Certainty In Uncertain Times: Luke 10:17-20 – The Source of True Joy

Grace For The Journey

Jesus had sent out 70 people to go out on a mission.  They were to go out into the surrounding towns and proclaim the kingdom of God.  They were to tell people that the time had come when God would rule and reign and right all wrongs.  The 70 go out and proclaimed this message of the kingdom.  Now they return and we read how their mission journey went.

Some of you have seen the movie that was out a couple of years ago called, “Amazing Grace.”  It is based on the true story of William Wilberforce, the 18th century young man who changed Great Britain by arguing in Parliament against the slave trade.  The movie tells about his life, including his meetings with John Newton, author of the great hymn, Amazing Grace.  One of my favorite scenes in the movie occurs sometime after Wilberforce’s conversion to Christ, when he gets saved.   There is this scene where Wilberforce is out by himself in the back yard of his house, lying upon the grass, just laughing and talking to God.  His house butler comes out for something and finds Wilberforce in this state of joy.  At first Wilberforce is a little embarrassed, but then shares with his butler about his enjoying the presence of God.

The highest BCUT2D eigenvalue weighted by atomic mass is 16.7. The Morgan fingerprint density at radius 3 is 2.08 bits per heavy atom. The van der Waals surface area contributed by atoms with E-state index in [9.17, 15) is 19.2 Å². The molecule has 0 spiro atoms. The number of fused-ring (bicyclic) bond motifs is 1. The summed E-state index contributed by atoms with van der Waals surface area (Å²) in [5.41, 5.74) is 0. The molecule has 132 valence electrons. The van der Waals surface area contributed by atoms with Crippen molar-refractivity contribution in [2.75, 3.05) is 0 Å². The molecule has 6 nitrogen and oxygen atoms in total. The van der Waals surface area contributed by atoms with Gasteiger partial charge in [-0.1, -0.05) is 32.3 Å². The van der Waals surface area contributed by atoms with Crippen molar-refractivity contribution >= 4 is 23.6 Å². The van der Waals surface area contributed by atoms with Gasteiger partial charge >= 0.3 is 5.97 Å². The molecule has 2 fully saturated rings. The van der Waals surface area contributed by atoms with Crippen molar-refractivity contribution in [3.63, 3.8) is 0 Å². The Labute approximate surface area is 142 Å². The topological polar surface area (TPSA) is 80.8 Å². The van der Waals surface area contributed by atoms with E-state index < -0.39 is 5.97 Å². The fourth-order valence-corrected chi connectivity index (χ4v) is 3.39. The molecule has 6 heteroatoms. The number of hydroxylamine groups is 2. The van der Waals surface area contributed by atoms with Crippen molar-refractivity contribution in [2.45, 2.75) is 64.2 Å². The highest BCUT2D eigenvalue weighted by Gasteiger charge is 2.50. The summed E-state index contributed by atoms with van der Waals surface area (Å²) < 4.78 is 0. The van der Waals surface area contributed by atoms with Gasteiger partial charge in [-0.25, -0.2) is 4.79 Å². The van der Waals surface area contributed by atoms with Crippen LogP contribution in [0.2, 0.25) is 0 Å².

Some of us can share a similar testimony.  We came to know God in a personal way and nothing else in all the world mattered to us.  We have been saved and we will trade our salvation for nothing.  Oh, the joy of knowing God!  Yet, today when one looks at the typical professing Christian in the typical American community he sees anything but joy.  There go the Christians, off they go to their churches on Sunday, drudgery to many of them, bickering to one another, and yelling at their kids.  During the week, they look very much like the people who are not Christians.  They seem to have the same interests and aspirations as lost people.  They seem – in the main – a very joyless group of people.